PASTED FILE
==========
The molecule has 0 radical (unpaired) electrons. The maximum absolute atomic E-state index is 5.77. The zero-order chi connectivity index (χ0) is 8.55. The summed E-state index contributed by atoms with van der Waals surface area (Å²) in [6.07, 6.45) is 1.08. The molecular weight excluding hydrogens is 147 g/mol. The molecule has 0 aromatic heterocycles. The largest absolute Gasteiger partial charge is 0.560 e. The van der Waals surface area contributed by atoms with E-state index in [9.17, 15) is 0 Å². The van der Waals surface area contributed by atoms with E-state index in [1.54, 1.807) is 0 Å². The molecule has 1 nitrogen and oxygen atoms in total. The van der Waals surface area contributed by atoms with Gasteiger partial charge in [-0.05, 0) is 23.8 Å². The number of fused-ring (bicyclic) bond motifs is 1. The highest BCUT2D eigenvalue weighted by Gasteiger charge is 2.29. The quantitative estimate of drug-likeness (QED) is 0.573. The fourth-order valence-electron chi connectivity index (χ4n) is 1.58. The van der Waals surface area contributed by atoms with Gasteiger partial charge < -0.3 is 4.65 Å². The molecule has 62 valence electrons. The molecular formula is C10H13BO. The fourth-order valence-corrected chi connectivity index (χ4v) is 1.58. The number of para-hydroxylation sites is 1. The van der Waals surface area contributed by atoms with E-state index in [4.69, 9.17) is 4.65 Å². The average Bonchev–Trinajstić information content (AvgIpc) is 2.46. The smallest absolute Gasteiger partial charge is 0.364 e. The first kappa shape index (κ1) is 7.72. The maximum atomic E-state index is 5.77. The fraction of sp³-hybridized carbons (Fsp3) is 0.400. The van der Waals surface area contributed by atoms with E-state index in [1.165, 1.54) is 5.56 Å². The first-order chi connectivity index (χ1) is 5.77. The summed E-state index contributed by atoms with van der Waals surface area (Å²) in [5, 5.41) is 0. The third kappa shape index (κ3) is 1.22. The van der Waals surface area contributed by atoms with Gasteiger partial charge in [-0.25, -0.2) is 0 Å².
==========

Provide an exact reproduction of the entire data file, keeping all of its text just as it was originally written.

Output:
The molecule has 0 radical (unpaired) electrons. The maximum absolute atomic E-state index is 5.77. The zero-order chi connectivity index (χ0) is 8.55. The summed E-state index contributed by atoms with van der Waals surface area (Å²) in [6.07, 6.45) is 1.08. The molecular weight excluding hydrogens is 147 g/mol. The molecule has 0 aromatic heterocycles. The largest absolute Gasteiger partial charge is 0.560 e. The van der Waals surface area contributed by atoms with E-state index in [9.17, 15) is 0 Å². The van der Waals surface area contributed by atoms with E-state index in [1.54, 1.807) is 0 Å². The molecule has 1 nitrogen and oxygen atoms in total. The van der Waals surface area contributed by atoms with Gasteiger partial charge in [-0.05, 0) is 23.8 Å². The number of fused-ring (bicyclic) bond motifs is 1. The highest BCUT2D eigenvalue weighted by Gasteiger charge is 2.29. The quantitative estimate of drug-likeness (QED) is 0.573. The fourth-order valence-electron chi connectivity index (χ4n) is 1.58. The van der Waals surface area contributed by atoms with Gasteiger partial charge < -0.3 is 4.65 Å². The molecule has 62 valence electrons. The molecular formula is C10H13BO. The fourth-order valence-corrected chi connectivity index (χ4v) is 1.58. The number of para-hydroxylation sites is 1. The van der Waals surface area contributed by atoms with E-state index in [4.69, 9.17) is 4.65 Å². The average Bonchev–Trinajstić information content (AvgIpc) is 2.46. The smallest absolute Gasteiger partial charge is 0.364 e. The first kappa shape index (κ1) is 7.72. The maximum atomic E-state index is 5.77. The fraction of sp³-hybridized carbons (Fsp3) is 0.400. The van der Waals surface area contributed by atoms with E-state index in [1.165, 1.54) is 5.56 Å². The first-order chi connectivity index (χ1) is 5.77. The summed E-state index contributed by atoms with van der Waals surface area (Å²) in [5, 5.41) is 0. The third kappa shape index (κ3) is 1.22. The van der Waals surface area contributed by atoms with Gasteiger partial charge in [-0.25, -0.2) is 0 Å².